Development of Nano-Liposomal Formulations of Epidermal Growth Factor Receptor Inhibitors and their Pharmacological Interactions on Drug-Sensitive and Drug-Resistant Cancer Cell Lines
Trummer, Brian J.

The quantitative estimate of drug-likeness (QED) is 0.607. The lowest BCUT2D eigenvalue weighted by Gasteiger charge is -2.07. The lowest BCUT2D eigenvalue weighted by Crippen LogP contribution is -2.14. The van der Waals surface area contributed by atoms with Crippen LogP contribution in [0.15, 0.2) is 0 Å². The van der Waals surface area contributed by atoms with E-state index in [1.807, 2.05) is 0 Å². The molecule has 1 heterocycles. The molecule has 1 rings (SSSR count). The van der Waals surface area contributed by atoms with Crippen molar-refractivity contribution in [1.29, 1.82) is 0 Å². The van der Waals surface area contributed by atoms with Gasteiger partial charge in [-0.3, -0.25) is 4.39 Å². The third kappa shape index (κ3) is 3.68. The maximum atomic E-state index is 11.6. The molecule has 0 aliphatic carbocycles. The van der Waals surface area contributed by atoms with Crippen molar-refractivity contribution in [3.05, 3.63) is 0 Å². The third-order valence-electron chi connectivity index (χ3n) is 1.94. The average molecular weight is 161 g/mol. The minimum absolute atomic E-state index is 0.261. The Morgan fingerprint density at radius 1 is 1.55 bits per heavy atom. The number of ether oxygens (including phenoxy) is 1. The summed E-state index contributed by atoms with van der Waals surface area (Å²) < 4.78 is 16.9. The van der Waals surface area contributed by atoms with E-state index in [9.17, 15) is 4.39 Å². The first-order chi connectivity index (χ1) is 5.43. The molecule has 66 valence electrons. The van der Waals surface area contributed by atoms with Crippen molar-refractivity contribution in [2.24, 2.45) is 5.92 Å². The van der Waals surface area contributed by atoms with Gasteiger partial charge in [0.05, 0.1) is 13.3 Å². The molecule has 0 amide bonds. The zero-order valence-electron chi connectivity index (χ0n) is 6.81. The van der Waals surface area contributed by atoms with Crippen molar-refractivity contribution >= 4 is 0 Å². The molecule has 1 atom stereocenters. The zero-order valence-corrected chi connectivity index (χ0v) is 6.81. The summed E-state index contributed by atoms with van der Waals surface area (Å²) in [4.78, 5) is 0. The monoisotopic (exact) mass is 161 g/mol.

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A rapidly expanding understanding of molecular derangements in cancer cell function has led to the development of selective, targeted chemotherapeutic agents. Growth factor signal transduction networks are frequently activated in an aberrant fashion, particularly through the activity of receptor tyrosine kinases (RTK). This has spurred an intensive effort to develop receptor tyrosine kinase inhibitors (RTKI) that are targeted to specific receptors, or receptor subfamilies. Chapter 1 reviews the pharmacology, preclinical, and clinical aspects of RTKIs that target the epidermal growth factor receptor (EGFR). EGFR inhibitors demonstrate significant success at inhibiting phosphorylation-based signaling pathways that promote cancer cell proliferation. Additionally RTKIs have physicochemical and structural characteristics that enable them to function as inhibitors of multi-drug resistance transport proteins. Thus EGFR inhibitors and other RTKIs have both on-target and off-target activities that could be beneficial in cancer therapy. However, these agents exert a number of side effects, some of which arise from their hydrophobic nature and large in vivo volume of distribution. Side effects of the EGFR inhibitor gefitinib include skin rash, severe myelotoxicity when combined with certain chemotherapeutic agents, and impairment of the blood brain barrier to xenobiotics. Weighing the preclinical and clinical observations with the EGFR inhibitors, we developed the primary overall hypothesis of this research: that drug-carrier formulations of RTKIs such as the EGFR inhibitors could be developed based on nanoparticulate liposomal carriers. Theoretically, this carrier strategy would ameliorate toxicity and improve the biodistribution and tumor selectivity of these agents. We hypothesized specifically that liposomal formulations could shift the biodistribution of EGFR inhibitors such as gefitinib away from skin, bone marrow, and the blood brain barrier, and toward solid tumors, due to leaky tumor vasculature and the resulting Enhanced Permeability and Retention (EPR) phenomenon. In Chapter 2 we report that both gefitinib and the structurally similar EGFR inhibitor erlotinib display environment-dependent fluorescence properties. Peak excitation was 345 nm, and the emission peak ranged from 365 to 476 nm, depending upon the polarity of the environment and physical state of the drug. The fluorescence was negligible in aqueous solution, but intense in organic solvents or membrane bilayers. The environment-sensitive fluorescence properties of these drugs enabled rapid evaluation of numerous parameters affecting liposomal drug incorporation and performance. Up to 4-6 mol% of gefitinib could be incorporated in the liposome bilayer, based upon hydrophobic interactions with membrane bilayers. In contrast, 40-60 mol% could be loaded into the aqueous core of pre-formed liposomes at high efficiency, using a remote loading procedure. A stable formulation consisting of distearoylphosphatidylcholine: polyethylene glycol-distereoylphosphatidylethanolamine: cholesterol (DSPC:PEGDSPE:Chol, 9:1:5 mol:mol:mol) and containing drug at 50-60 mol% gefitinib (L-GEF) showed minimal leakage in serum-containing medium over 24 h at 37°C, which should be sufficient to improve biodistribution in vivo. Chapter 3 investigated the pharmacological activity of liposome-encapsulated gefitinib, alone and in combination with several prevalent anticancer agents. Experiments with MCF7 breast cancer cell lines demonstrated that liposome encapsulated gefitinib formulation (L-GEF) had a 2-fold higher IC 50 (concentration of drug resulting in half-maximal growth inhibition) than free gefitinib. Lower in vitro potency would be consistent with delayed drug release from the carrier. Therapeutic effects were investigated in combination with the cytotoxic agents paclitaxel and doxorubicin. The drug-resistant MCF7R cell line was 23-fold more resistant to paclitaxel than the parental, drug-sensitive MCF7S cell line, and MCF7R was 12-fold more resistant than MCF7S to doxorubicin. A concentration of 3 μM gefitinib, which had no discernible effect upon MCF7R cell proliferation, reduced resistance to paclitaxel to 6-fold, relative to the parental MCF7S cell line, and reduced resistance to doxorubicin to 8-fold, compared to MCF7S. The cytostatic effect of a wider range of gefitinib:paclitaxel ratios was evaluated in order to permit quantitative analysis of the mechanisms of drug interaction, using response surface models. LGEF in combination with paclitaxel was found to be synergistic in MCF7R multidrug-resistant cells, with a psi value of 0.29. Free GEF combined with paclitaxel was also synergistic, with a psi value of 0.40. The confidence intervals for both psi values were below 1, indicating statistical significance for synergy. The fluorescence of gefitinib and doxorubicin permitted visualization of cellular uptake and intracellular distribution of these drugs in multicellular spheroids of rat 9L gliosarcoma cells, which recapitulate some of the barrier functions to drug distribution within tumors. Gefitinib altered the intracellular distribution of doxorubicin, and overcame the nuclear exclusion of doxorubicin in these drug-resistant cells. Chapter 4 discusses the significance of the findings relating both to the formulations produced and to their pharmacology, and concludes that nanoparticulate formulations of gefitinib have the properties necessary to alter drug biodistribution and pharmacokinetics. Such formulations have the potential to provide an effective means to enhance EGFR-inhibitor efficacy in combination chemotherapy.